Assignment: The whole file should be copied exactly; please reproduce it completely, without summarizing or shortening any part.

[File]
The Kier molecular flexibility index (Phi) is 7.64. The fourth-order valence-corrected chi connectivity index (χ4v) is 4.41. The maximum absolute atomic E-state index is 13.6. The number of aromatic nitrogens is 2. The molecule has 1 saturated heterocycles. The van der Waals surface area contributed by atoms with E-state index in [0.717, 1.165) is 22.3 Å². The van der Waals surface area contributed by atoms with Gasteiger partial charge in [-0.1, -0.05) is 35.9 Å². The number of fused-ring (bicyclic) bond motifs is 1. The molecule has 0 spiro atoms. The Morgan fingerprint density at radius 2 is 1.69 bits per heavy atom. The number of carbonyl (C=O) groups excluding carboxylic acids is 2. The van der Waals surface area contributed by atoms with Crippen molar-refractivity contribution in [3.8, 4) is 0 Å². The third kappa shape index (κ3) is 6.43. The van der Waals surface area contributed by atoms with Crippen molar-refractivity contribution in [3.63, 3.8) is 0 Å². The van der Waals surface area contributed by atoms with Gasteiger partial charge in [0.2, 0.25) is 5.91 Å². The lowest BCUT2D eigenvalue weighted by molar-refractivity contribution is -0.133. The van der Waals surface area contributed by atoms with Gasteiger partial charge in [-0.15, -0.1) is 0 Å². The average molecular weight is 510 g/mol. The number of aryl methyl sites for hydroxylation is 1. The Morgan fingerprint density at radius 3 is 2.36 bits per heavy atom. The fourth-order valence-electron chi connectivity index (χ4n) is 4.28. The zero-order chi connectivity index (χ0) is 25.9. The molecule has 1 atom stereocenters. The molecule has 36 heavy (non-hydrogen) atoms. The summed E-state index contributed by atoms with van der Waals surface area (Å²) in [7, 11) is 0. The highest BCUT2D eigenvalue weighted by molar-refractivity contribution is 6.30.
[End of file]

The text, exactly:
The Kier molecular flexibility index (Phi) is 7.64. The fourth-order valence-corrected chi connectivity index (χ4v) is 4.41. The maximum absolute atomic E-state index is 13.6. The number of aromatic nitrogens is 2. The molecule has 1 saturated heterocycles. The van der Waals surface area contributed by atoms with E-state index in [0.717, 1.165) is 22.3 Å². The van der Waals surface area contributed by atoms with Gasteiger partial charge in [-0.1, -0.05) is 35.9 Å². The number of fused-ring (bicyclic) bond motifs is 1. The molecule has 0 spiro atoms. The Morgan fingerprint density at radius 2 is 1.69 bits per heavy atom. The number of carbonyl (C=O) groups excluding carboxylic acids is 2. The van der Waals surface area contributed by atoms with Crippen molar-refractivity contribution in [3.8, 4) is 0 Å². The third kappa shape index (κ3) is 6.43. The van der Waals surface area contributed by atoms with Crippen molar-refractivity contribution in [3.63, 3.8) is 0 Å². The van der Waals surface area contributed by atoms with Gasteiger partial charge in [0.2, 0.25) is 5.91 Å². The lowest BCUT2D eigenvalue weighted by molar-refractivity contribution is -0.133. The van der Waals surface area contributed by atoms with Gasteiger partial charge in [-0.15, -0.1) is 0 Å². The average molecular weight is 510 g/mol. The number of aryl methyl sites for hydroxylation is 1. The Morgan fingerprint density at radius 3 is 2.36 bits per heavy atom. The fourth-order valence-electron chi connectivity index (χ4n) is 4.28. The zero-order chi connectivity index (χ0) is 25.9. The molecule has 1 atom stereocenters. The molecule has 36 heavy (non-hydrogen) atoms. The summed E-state index contributed by atoms with van der Waals surface area (Å²) in [7, 11) is 0. The highest BCUT2D eigenvalue weighted by molar-refractivity contribution is 6.30.